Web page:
I’m a perfectionist when it comes to my music and that makes the recording process tough for me. If I could do everything myself I would do it all just so that I can make sure everything is on point, and I’m glad that’s not the case because if it were than it will probably take me years before I can even release one song! I’m very tough on myself. Mango Trees was recorded twice, and the first version was done at a popular indie record label in the Philippines. I recorded it in 1 day since my trip back was short and I didn’t have enough time to allot for it. I liked how it turned out but I didn’t think it was good enough to release so I decided to redo it all from scratch with the help of my friend, mentor and producer Armen Yampolsky of Tournesol Records Los Angeles. Armen’s version ended up being the Mango Trees you hear today. When I go to a recording session the entire song has to be finished from start to finish. This means lyrics and melody should be final and we have a vision for the arrangement. At this point the only thing I have to worry about is recording all the vocals and my producer will do his magic. To me the most creative process lies in the songwriting.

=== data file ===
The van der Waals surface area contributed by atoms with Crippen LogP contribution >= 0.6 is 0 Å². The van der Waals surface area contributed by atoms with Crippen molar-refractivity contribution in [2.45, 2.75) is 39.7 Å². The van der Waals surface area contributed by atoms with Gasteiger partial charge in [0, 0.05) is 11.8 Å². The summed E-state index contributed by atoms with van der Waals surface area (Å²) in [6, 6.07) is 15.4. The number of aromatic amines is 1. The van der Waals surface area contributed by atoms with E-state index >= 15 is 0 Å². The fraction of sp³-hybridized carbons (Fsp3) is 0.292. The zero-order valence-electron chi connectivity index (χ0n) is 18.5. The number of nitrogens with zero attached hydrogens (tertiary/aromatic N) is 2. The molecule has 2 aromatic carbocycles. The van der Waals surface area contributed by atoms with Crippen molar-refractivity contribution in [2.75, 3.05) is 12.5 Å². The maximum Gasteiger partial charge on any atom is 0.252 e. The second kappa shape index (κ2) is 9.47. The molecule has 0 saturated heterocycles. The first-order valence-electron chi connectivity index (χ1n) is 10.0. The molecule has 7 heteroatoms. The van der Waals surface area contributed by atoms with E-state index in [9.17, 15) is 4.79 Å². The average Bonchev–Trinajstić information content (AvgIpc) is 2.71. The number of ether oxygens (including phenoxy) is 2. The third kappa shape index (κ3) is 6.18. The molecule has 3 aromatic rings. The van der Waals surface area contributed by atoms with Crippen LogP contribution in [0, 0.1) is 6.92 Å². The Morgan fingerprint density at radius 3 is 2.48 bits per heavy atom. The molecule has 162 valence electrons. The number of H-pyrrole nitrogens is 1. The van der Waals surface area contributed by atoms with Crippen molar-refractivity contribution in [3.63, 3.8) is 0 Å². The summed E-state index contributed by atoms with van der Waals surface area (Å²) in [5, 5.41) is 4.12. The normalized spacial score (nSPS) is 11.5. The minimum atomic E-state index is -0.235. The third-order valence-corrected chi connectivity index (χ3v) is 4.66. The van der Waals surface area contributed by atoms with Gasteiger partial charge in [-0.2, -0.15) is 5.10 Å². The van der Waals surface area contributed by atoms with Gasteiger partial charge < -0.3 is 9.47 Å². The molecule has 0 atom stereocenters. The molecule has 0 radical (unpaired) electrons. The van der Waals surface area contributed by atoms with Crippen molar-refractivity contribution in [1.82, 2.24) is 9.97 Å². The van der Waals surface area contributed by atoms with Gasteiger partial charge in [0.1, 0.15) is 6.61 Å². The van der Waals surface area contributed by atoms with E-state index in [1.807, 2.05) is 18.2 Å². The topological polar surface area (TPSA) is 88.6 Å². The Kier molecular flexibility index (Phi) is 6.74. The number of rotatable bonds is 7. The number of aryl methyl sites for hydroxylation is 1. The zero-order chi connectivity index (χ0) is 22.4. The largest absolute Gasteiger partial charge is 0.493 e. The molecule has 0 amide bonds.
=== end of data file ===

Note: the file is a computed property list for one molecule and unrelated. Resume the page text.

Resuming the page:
What was the most challenging part of the recording process and how did you overcome this?
I sing all the time to myself, but I find it extremely difficult to sing in front of other people. I’m very shy when it comes to that and I get the worst stage fright. Which is why recording is way more fun compared to a live performance. I am only singing to one person when recording haha! The only thing challenging when it comes to recording is when the perfectionist side of me kicks in and I overanalyze my song and the way I sing it. I think that makes me sing more mechanical and I hate that because the emotions get filtered and the song loses its power. Armen helped me overcome this through his coaching and words of wisdom. We would re-record the vocals whenever I get too mechanical and he would help me get back into the mindset of focusing on feelings. Emotions breathe life into a song.
Any tips for fellow creatives who are starting to share their work to the world?